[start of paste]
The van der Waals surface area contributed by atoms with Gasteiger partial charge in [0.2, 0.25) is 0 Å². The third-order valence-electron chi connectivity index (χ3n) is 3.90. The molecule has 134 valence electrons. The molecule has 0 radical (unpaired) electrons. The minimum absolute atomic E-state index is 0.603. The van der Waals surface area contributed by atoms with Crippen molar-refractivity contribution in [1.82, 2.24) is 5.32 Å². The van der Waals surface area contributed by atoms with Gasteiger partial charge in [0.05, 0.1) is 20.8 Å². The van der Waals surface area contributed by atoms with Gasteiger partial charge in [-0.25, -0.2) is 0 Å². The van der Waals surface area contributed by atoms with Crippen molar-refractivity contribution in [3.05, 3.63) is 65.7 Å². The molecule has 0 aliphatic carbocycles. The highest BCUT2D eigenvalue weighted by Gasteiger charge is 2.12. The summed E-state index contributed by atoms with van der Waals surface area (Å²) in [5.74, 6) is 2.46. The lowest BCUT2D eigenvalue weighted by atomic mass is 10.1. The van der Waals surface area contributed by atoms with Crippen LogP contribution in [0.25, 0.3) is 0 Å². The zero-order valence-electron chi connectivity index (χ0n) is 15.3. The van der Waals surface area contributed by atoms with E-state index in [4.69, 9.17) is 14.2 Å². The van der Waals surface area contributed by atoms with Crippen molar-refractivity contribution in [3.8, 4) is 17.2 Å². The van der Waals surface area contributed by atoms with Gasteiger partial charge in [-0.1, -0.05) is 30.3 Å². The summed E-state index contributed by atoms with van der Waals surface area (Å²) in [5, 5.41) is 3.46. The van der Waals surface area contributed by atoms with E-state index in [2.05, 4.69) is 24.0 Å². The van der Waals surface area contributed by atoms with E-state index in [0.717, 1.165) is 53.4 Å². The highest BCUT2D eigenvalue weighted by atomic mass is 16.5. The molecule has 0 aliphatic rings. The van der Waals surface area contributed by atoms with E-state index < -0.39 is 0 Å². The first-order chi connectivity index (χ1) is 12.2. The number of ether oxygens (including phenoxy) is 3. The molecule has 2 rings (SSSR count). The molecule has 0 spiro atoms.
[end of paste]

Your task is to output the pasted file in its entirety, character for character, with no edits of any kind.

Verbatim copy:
The van der Waals surface area contributed by atoms with Gasteiger partial charge in [0.2, 0.25) is 0 Å². The third-order valence-electron chi connectivity index (χ3n) is 3.90. The molecule has 134 valence electrons. The molecule has 0 radical (unpaired) electrons. The minimum absolute atomic E-state index is 0.603. The van der Waals surface area contributed by atoms with Crippen molar-refractivity contribution in [1.82, 2.24) is 5.32 Å². The van der Waals surface area contributed by atoms with Gasteiger partial charge in [0.05, 0.1) is 20.8 Å². The van der Waals surface area contributed by atoms with Gasteiger partial charge in [-0.25, -0.2) is 0 Å². The van der Waals surface area contributed by atoms with Crippen molar-refractivity contribution in [3.05, 3.63) is 65.7 Å². The molecule has 0 aliphatic carbocycles. The highest BCUT2D eigenvalue weighted by Gasteiger charge is 2.12. The summed E-state index contributed by atoms with van der Waals surface area (Å²) in [5.74, 6) is 2.46. The lowest BCUT2D eigenvalue weighted by atomic mass is 10.1. The van der Waals surface area contributed by atoms with Crippen LogP contribution in [0.25, 0.3) is 0 Å². The zero-order valence-electron chi connectivity index (χ0n) is 15.3. The van der Waals surface area contributed by atoms with E-state index in [4.69, 9.17) is 14.2 Å². The van der Waals surface area contributed by atoms with Crippen molar-refractivity contribution in [3.8, 4) is 17.2 Å². The van der Waals surface area contributed by atoms with Gasteiger partial charge in [-0.1, -0.05) is 30.3 Å². The summed E-state index contributed by atoms with van der Waals surface area (Å²) in [5, 5.41) is 3.46. The van der Waals surface area contributed by atoms with E-state index in [2.05, 4.69) is 24.0 Å². The van der Waals surface area contributed by atoms with E-state index in [0.717, 1.165) is 53.4 Å². The highest BCUT2D eigenvalue weighted by atomic mass is 16.5. The molecule has 0 aliphatic rings. The van der Waals surface area contributed by atoms with E-state index < -0.39 is 0 Å². The first-order chi connectivity index (χ1) is 12.2. The number of ether oxygens (including phenoxy) is 3. The molecule has 2 rings (SSSR count). The molecule has 0 spiro atoms.